generally nowadays they've tried to make them so they're all the same so it's easier for you to change.

If it is different, have
a little look at the book that was supplied with the valve and make sure the wires go
in the right place, then. Let's have a look at this
S Plant system in situ. We'll also describe that
at the office in a second. We have our boiler flow coming from here. It goes up there, just
across the top to the pump, which you can see just here, and then it comes down to this T here. Now it can either go off by this valve, off to the hot water cylinder
to heat the hot water or by the faulty valve that we're removing to the heating system. That's basically how
an S Plan system works. They're generally
controlled by a programmer and a series of thermostats. The good thing about an S Plan system is you can have as many
different zones as you like. So you can have, as I said, underfloor, different radiator zones,
different cylinder zones, things like that, which
make it a lot easier to control the services in your home.

Let's just have a quick
look, schematically, about how these systems work. Imagine we have our boiler here, with our pump flowing
water in that direction. And then we have our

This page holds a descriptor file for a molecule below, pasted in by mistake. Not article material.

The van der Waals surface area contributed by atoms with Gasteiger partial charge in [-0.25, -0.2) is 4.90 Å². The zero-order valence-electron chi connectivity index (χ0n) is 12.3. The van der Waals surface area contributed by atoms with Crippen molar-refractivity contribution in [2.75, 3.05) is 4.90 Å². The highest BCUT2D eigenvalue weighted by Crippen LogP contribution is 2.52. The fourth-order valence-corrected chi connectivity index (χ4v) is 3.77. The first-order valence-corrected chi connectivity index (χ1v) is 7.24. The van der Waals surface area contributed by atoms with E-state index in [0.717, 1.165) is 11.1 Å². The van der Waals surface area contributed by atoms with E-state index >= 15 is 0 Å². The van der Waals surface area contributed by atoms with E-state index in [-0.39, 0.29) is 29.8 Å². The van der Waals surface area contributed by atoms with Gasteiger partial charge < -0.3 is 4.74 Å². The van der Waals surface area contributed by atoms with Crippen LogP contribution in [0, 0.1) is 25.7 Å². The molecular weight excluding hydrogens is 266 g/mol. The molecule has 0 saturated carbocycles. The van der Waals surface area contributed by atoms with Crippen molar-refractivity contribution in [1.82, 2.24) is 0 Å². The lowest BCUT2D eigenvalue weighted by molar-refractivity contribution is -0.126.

two 2 Port valves here that open and close and send off water either to the radiators and
then back to the boiler, or to a hot water coil in a
hot water tank and then back. The great thing about these systems is you can have more zones that go off to different services
elsewhere and then back. That's the best thing
about an S Plan system, is that you can add things to them. And also, if there's
any problems with them, they're a lot easier to fix, 'cause you can put your
hand on that particular zone and think, "Well that's
the one that's cold.

"There's a problem with that." Also, to give you a better
idea of the electrics, we're just gonna consider the live here 'cause obviously
everything's got a neutral so we'll forget about them. So we have our live coming
into our programmer. After that, before it even
gets to the programmer, we'll take off a live,
which is a permanent live. When we look at our
valve, this permanent live just goes onto a switch
and that will feed off directly to the pump and to the boiler. That switch only ever makes
when the valve is open. So a motor open, and then click on. So how does the valve know when to open? Let's have a look at it as if the hot water cylinder is calling for heat. So, the programmer says
at this particular time that the hot water cylinder should be on. So that sends a live to the thermostat, which is effectively a switch on the side of the hot water cylinder. When that makes, it sends a live back to the motor on the valve.

That motor then motors open
and separately switches that live there that turns
the pump and the boiler on. That's how it works. The only difference between
this and a room system is the fact that a room
has a room thermostat instead of a cylinder thermostat. And that's exactly the
same way that it would work for underfloor heating, radiators,
and hot water cylinders. I hope you found today's
video informative. If you think we missed anything out, or you think that we didn't
quite cover it properly or anything like that, do let us know. As ever, favourite and
subscribe to our videos. Thanks for watching, guys,
and I'll see y'all later. Plumberparts.co.uk.